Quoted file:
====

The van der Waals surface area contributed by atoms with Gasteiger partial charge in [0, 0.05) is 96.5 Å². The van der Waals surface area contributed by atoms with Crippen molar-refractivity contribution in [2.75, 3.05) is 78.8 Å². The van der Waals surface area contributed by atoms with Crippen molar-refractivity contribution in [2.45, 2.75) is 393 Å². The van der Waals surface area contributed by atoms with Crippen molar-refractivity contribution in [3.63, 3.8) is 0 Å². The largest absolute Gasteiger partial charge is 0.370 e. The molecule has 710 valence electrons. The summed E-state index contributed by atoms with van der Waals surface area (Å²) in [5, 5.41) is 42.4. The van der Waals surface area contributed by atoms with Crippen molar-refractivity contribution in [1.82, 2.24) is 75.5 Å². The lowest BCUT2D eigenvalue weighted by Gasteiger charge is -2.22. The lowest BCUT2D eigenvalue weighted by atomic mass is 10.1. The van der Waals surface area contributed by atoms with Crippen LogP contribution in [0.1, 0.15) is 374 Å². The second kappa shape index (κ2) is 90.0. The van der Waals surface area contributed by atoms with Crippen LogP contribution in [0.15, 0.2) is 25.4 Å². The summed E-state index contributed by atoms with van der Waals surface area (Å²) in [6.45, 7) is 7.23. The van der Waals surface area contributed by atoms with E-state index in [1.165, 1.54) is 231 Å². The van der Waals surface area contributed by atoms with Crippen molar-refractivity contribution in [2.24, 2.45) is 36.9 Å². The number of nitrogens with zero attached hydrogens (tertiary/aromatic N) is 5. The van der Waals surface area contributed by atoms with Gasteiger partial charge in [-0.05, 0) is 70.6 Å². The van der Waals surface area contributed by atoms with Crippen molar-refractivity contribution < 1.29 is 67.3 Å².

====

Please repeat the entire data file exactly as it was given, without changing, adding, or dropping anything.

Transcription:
The van der Waals surface area contributed by atoms with Gasteiger partial charge in [0, 0.05) is 96.5 Å². The van der Waals surface area contributed by atoms with Crippen molar-refractivity contribution in [2.75, 3.05) is 78.8 Å². The van der Waals surface area contributed by atoms with Crippen molar-refractivity contribution in [2.45, 2.75) is 393 Å². The van der Waals surface area contributed by atoms with Crippen molar-refractivity contribution in [3.63, 3.8) is 0 Å². The largest absolute Gasteiger partial charge is 0.370 e. The molecule has 710 valence electrons. The summed E-state index contributed by atoms with van der Waals surface area (Å²) in [5, 5.41) is 42.4. The van der Waals surface area contributed by atoms with Crippen molar-refractivity contribution in [1.82, 2.24) is 75.5 Å². The lowest BCUT2D eigenvalue weighted by Gasteiger charge is -2.22. The lowest BCUT2D eigenvalue weighted by atomic mass is 10.1. The van der Waals surface area contributed by atoms with Crippen LogP contribution in [0.1, 0.15) is 374 Å². The second kappa shape index (κ2) is 90.0. The van der Waals surface area contributed by atoms with Crippen LogP contribution in [0.15, 0.2) is 25.4 Å². The summed E-state index contributed by atoms with van der Waals surface area (Å²) in [6.45, 7) is 7.23. The van der Waals surface area contributed by atoms with E-state index in [1.165, 1.54) is 231 Å². The van der Waals surface area contributed by atoms with Crippen molar-refractivity contribution in [2.24, 2.45) is 36.9 Å². The number of nitrogens with zero attached hydrogens (tertiary/aromatic N) is 5. The van der Waals surface area contributed by atoms with Gasteiger partial charge in [-0.05, 0) is 70.6 Å². The van der Waals surface area contributed by atoms with Crippen molar-refractivity contribution < 1.29 is 67.3 Å².